Remember what we said about content marketing? Your website houses most of your marketing content. That content becomes the epicenter of how you speak about your brand.

9. Remain Flexible

This may sound counterintuitive, but brand identity, consistency, and cohesiveness all mean nothing if you can’t keep your brand relevant as times change.  That’s right, you have to keep consistency as you adapt to the changing world around you.

Your development strategies should be flexible to adapt to industry changes. Flexibility may seem contrary to the concept of consistency.

Think of it this way. Consistency sets the standards for brand development. Flexibility just means you can make adjustments along the way to draw customers and set yourself apart from the competition.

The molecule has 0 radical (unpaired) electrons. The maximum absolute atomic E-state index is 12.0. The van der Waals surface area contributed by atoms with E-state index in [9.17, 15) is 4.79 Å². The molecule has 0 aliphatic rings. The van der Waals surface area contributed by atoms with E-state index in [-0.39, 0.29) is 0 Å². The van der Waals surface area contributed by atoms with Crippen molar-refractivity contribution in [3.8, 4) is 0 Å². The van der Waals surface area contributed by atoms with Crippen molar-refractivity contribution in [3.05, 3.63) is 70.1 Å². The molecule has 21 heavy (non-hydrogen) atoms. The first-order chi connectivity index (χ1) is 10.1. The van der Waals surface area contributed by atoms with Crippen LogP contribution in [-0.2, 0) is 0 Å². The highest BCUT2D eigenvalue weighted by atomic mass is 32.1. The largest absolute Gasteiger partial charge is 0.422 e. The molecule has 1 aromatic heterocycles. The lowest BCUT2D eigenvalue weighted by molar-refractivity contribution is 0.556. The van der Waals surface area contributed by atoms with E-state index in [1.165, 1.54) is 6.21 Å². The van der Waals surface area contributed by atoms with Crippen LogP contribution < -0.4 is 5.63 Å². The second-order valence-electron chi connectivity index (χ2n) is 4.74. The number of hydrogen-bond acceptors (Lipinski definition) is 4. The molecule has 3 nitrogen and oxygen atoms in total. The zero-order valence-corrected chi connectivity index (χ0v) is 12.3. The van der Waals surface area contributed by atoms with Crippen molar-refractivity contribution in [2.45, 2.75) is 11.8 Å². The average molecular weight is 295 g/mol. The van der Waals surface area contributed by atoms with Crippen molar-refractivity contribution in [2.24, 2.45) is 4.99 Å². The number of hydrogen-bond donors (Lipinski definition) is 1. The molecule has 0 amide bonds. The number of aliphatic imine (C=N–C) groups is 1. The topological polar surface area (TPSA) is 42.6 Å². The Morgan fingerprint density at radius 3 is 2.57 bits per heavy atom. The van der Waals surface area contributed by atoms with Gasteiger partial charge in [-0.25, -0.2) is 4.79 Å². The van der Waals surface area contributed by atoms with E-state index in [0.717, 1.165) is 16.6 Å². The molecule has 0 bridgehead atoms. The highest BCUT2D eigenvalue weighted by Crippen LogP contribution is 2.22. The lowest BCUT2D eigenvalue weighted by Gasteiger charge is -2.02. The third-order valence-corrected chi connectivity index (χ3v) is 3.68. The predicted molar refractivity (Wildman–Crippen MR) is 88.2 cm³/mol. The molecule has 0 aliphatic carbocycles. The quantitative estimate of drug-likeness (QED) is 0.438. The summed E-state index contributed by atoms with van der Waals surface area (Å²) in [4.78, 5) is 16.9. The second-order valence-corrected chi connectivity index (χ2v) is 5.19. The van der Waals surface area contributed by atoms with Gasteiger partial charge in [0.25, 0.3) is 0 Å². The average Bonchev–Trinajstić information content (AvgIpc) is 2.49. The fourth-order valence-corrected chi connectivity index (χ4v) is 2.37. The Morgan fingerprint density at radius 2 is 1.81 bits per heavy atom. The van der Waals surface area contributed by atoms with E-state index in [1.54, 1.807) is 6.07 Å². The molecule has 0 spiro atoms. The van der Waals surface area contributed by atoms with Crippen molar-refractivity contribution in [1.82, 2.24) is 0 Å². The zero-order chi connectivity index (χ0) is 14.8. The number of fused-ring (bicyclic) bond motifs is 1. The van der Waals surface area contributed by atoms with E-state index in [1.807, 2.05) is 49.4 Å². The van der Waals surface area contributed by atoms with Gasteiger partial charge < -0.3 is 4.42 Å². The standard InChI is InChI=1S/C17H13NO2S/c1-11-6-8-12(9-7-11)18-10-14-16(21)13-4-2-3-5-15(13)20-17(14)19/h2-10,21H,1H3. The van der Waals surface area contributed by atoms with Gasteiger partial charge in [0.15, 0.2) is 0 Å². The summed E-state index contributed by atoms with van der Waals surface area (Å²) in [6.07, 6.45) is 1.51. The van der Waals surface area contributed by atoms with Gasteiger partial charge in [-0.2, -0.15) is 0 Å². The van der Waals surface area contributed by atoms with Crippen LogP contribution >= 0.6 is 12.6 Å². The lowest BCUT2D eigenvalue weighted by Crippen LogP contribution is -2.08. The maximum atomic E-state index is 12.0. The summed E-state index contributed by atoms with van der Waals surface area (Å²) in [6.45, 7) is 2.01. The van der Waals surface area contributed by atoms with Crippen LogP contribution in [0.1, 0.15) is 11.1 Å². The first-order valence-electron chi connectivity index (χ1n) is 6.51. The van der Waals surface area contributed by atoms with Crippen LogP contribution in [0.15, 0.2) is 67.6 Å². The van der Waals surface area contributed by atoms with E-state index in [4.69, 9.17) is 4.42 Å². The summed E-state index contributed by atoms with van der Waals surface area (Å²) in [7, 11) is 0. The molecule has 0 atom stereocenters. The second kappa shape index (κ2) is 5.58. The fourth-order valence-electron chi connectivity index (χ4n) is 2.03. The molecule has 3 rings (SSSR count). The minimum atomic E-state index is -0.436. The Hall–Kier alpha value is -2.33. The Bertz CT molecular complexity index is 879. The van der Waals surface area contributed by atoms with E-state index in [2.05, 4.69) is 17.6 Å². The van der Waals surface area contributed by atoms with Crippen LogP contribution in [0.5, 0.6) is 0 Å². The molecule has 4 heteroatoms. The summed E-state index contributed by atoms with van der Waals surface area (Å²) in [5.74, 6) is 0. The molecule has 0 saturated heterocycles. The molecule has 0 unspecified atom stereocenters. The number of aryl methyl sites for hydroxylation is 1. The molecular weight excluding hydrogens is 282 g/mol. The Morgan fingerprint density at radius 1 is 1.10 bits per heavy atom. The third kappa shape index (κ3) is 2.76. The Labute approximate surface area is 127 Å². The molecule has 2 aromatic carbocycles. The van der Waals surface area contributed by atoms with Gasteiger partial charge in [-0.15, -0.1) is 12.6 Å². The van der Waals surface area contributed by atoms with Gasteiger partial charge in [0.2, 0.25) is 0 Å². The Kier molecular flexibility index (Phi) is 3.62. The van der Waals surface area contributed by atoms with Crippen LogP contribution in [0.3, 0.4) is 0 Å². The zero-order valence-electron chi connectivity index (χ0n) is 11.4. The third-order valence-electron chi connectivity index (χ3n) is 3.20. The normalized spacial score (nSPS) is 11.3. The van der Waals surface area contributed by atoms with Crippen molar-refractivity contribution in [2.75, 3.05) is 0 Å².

Your brand’s core identity and positioning statement remain the same.

10. Implement, Measure, and Make Adjustments

A solid strategy has to be implemented to be realized. Its success also needs to be measured and tracked. You should track both the implementation of the brand development as well as the results of that launch.

Was it implemented as planned? Did it meet projected goals? Does it need to be adjusted?

After the plan was put in place, what were the results? What kind of feedback did you gather to explain strengths or weaknesses?

Your first marketing campaign is a learning opportunity to make the next one even better.

Questions About Brand Development?

Brand development is about developing a brand identity and building customer relationships at the same time. The concepts are simple, but realizing them is not.

If you have questions, or if we can help you with your branding strategies, please contact us.